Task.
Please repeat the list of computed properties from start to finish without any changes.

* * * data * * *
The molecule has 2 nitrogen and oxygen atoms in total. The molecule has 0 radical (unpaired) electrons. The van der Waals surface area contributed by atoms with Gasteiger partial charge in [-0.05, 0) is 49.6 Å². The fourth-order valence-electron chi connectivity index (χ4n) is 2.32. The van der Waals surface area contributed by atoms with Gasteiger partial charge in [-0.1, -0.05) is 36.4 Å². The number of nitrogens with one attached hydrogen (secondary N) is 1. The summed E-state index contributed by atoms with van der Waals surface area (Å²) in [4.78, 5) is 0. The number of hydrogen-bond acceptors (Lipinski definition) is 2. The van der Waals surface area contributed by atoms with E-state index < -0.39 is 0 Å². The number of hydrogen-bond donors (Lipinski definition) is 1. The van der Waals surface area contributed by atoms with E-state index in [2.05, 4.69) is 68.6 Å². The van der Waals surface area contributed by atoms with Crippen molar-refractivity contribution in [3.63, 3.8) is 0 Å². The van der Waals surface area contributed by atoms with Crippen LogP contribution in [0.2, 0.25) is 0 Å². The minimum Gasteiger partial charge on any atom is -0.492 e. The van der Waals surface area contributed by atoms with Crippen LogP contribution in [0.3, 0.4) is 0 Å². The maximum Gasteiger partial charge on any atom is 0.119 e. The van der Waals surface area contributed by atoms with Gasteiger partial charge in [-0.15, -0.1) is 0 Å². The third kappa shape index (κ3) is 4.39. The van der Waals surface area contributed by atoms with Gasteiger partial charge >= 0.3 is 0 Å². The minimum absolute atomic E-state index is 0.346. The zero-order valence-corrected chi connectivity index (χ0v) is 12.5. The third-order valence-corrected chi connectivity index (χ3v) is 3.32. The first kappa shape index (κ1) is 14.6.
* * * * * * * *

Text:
The molecule has 2 nitrogen and oxygen atoms in total. The molecule has 0 radical (unpaired) electrons. The van der Waals surface area contributed by atoms with Gasteiger partial charge in [-0.05, 0) is 49.6 Å². The fourth-order valence-electron chi connectivity index (χ4n) is 2.32. The van der Waals surface area contributed by atoms with Gasteiger partial charge in [-0.1, -0.05) is 36.4 Å². The number of nitrogens with one attached hydrogen (secondary N) is 1. The summed E-state index contributed by atoms with van der Waals surface area (Å²) in [4.78, 5) is 0. The number of hydrogen-bond acceptors (Lipinski definition) is 2. The van der Waals surface area contributed by atoms with E-state index < -0.39 is 0 Å². The number of hydrogen-bond donors (Lipinski definition) is 1. The van der Waals surface area contributed by atoms with E-state index in [2.05, 4.69) is 68.6 Å². The van der Waals surface area contributed by atoms with Crippen molar-refractivity contribution in [3.63, 3.8) is 0 Å². The van der Waals surface area contributed by atoms with Crippen LogP contribution in [0.2, 0.25) is 0 Å². The minimum Gasteiger partial charge on any atom is -0.492 e. The van der Waals surface area contributed by atoms with Crippen LogP contribution in [0.3, 0.4) is 0 Å². The maximum Gasteiger partial charge on any atom is 0.119 e. The van der Waals surface area contributed by atoms with Gasteiger partial charge in [-0.15, -0.1) is 0 Å². The third kappa shape index (κ3) is 4.39. The van der Waals surface area contributed by atoms with Gasteiger partial charge >= 0.3 is 0 Å². The minimum absolute atomic E-state index is 0.346. The zero-order valence-corrected chi connectivity index (χ0v) is 12.5. The third-order valence-corrected chi connectivity index (χ3v) is 3.32. The first kappa shape index (κ1) is 14.6.